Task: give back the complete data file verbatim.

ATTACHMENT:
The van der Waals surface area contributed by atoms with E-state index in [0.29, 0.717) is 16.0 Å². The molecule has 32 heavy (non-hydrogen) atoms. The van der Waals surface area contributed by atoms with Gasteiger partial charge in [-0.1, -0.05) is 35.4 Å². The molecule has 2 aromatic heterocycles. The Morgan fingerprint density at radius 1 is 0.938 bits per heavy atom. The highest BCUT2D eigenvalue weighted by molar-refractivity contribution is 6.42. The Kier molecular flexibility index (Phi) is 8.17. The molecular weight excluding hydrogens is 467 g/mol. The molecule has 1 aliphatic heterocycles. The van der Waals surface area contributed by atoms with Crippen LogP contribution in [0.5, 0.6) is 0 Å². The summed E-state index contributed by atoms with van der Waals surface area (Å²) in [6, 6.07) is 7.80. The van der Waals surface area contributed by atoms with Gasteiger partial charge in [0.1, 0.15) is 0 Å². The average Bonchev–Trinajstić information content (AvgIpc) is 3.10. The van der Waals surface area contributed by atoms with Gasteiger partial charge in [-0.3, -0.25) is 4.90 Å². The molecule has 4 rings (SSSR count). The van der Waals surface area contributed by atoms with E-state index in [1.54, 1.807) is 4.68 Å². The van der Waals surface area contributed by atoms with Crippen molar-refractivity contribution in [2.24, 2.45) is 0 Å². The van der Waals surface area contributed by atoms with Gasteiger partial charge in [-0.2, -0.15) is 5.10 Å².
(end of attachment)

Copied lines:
The van der Waals surface area contributed by atoms with E-state index in [0.29, 0.717) is 16.0 Å². The molecule has 32 heavy (non-hydrogen) atoms. The van der Waals surface area contributed by atoms with Gasteiger partial charge in [-0.1, -0.05) is 35.4 Å². The molecule has 2 aromatic heterocycles. The Morgan fingerprint density at radius 1 is 0.938 bits per heavy atom. The highest BCUT2D eigenvalue weighted by molar-refractivity contribution is 6.42. The Kier molecular flexibility index (Phi) is 8.17. The molecular weight excluding hydrogens is 467 g/mol. The molecule has 1 aliphatic heterocycles. The van der Waals surface area contributed by atoms with Crippen LogP contribution in [0.5, 0.6) is 0 Å². The summed E-state index contributed by atoms with van der Waals surface area (Å²) in [6, 6.07) is 7.80. The van der Waals surface area contributed by atoms with Gasteiger partial charge in [0.1, 0.15) is 0 Å². The average Bonchev–Trinajstić information content (AvgIpc) is 3.10. The van der Waals surface area contributed by atoms with Gasteiger partial charge in [-0.3, -0.25) is 4.90 Å². The molecule has 4 rings (SSSR count). The van der Waals surface area contributed by atoms with E-state index in [1.54, 1.807) is 4.68 Å². The van der Waals surface area contributed by atoms with Crippen molar-refractivity contribution in [2.24, 2.45) is 0 Å². The van der Waals surface area contributed by atoms with Gasteiger partial charge in [-0.2, -0.15) is 5.10 Å².